Back to blog

Reflections on the PE Research Review by Ofsted

In 1969 Muska Mosston published his continuum of teaching styles. These equipped PE teachers with 11 distinct styles that supported different learning processes and outcomes. In March 2022, Ofsted published the Research Review into PE in which they clearly prioritise 1 of the 11 teaching styles; Style B, Practice Style. In this blog, I will share some initial reflections. At the bottom you can click through to some questions, which aim to support teachers explore the applications and implications of the Research Review. 

The Review is a lengthy 30 page document with 231 references listed over a further 14 pages. Its purpose is to review and apply the research on how best to teach PE. By so doing, Ofsted is effectively defining which knowledge they think should be drawn upon to reach this goal. 

Similar processes have taken place in Wales and Scotland yet their guidance and NC’s are very different. It is beyond the scope of this blog to compare and contrast them but readers might wish to consider why that is the case. 

Research and governmental/regulatory bodies carry significant authority. Practitioners will read the Review with different degrees of criticality. There may also be a disconnect between being a critical reader and being able to act upon that in a school setting where they do not always have autonomy over curriculum and pedagogical decisions (despite teacher autonomy being a central tenet of Government policy since 2010 (DfE 2010)).

Here are some brief and initial reflections.

Knowledge drives everything. This is very much in line with Ofsted and the DfE pinning their colours firmly to ‘a knowledge rich curriculum’. This can be clearly illustrated in the word count analysis below and the repeated use of the phrase ‘know more and show more’. 

In determining what knowledge is required to achieve the universal goal of lifelong participation, the report focuses heavily on 3 pillars, competent movement, rules and tactics and healthy participation. Any author would inevitably have to filter research. This process is shaped by the wider context as well as conscious or unconscious biases. Many academics who write from a critical perspective are transparent about this and will make their position clear to the reader. If this is not declared, as is the case with this Research Review, there is a  danger  that the work is presented as ’gospel’ and ‘factual’. It takes on the guise of common sense and high authority especially when it carries an Ofsted badge.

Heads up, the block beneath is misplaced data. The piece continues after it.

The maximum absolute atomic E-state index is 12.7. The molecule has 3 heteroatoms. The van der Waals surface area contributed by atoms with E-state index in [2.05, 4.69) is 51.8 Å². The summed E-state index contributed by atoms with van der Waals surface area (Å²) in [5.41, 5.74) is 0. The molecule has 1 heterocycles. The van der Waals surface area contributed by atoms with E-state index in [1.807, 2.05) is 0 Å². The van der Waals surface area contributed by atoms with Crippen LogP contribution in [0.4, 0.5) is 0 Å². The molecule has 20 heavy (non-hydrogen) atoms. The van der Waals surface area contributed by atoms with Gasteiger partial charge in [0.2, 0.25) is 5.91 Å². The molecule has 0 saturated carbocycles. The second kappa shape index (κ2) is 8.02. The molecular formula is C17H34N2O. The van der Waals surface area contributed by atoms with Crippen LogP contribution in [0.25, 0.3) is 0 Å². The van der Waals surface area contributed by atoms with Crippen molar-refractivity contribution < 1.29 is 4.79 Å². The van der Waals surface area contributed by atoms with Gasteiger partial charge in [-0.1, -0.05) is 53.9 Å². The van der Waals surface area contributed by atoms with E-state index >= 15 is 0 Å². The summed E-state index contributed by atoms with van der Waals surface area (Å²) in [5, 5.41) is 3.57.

The report acknowledges the universal goal of PE. It refers to the subject being a gateway to long term participation in sport and physical activity. This is deemed to be important for a range of reasons, one of which is having access to culturally significant events and traditions that form ‘our shared heritage’. No further detail is given on this, however, having heard the author expand on this point in presentations, I think it is fair to assume that the reference is to major sporting events like Wimbledon, The FA Cup etc. It should be acknowledged that advocating that these events contribute to a shared heritage makes assumptions about both identity and inclusion.

Returning to the universal goal, the report insists that the key determinant as to whether a young person finds a place for physical activity in their lives is knowledge and physical competency i.e. being sufficiently skilled to take part in a range of activities - ‘know more and show more’. With this as the driver, the report explains in detail how to ensure that pupils develop skill. It presents a range of linear processes as the way. This can be seen by the repeated reference to instruct, practise, feedback (Mosston’s Style B) and the clear statements that skill and knowledge must be in place before students can solve problems, be creative or learn in and through play/game-based activities.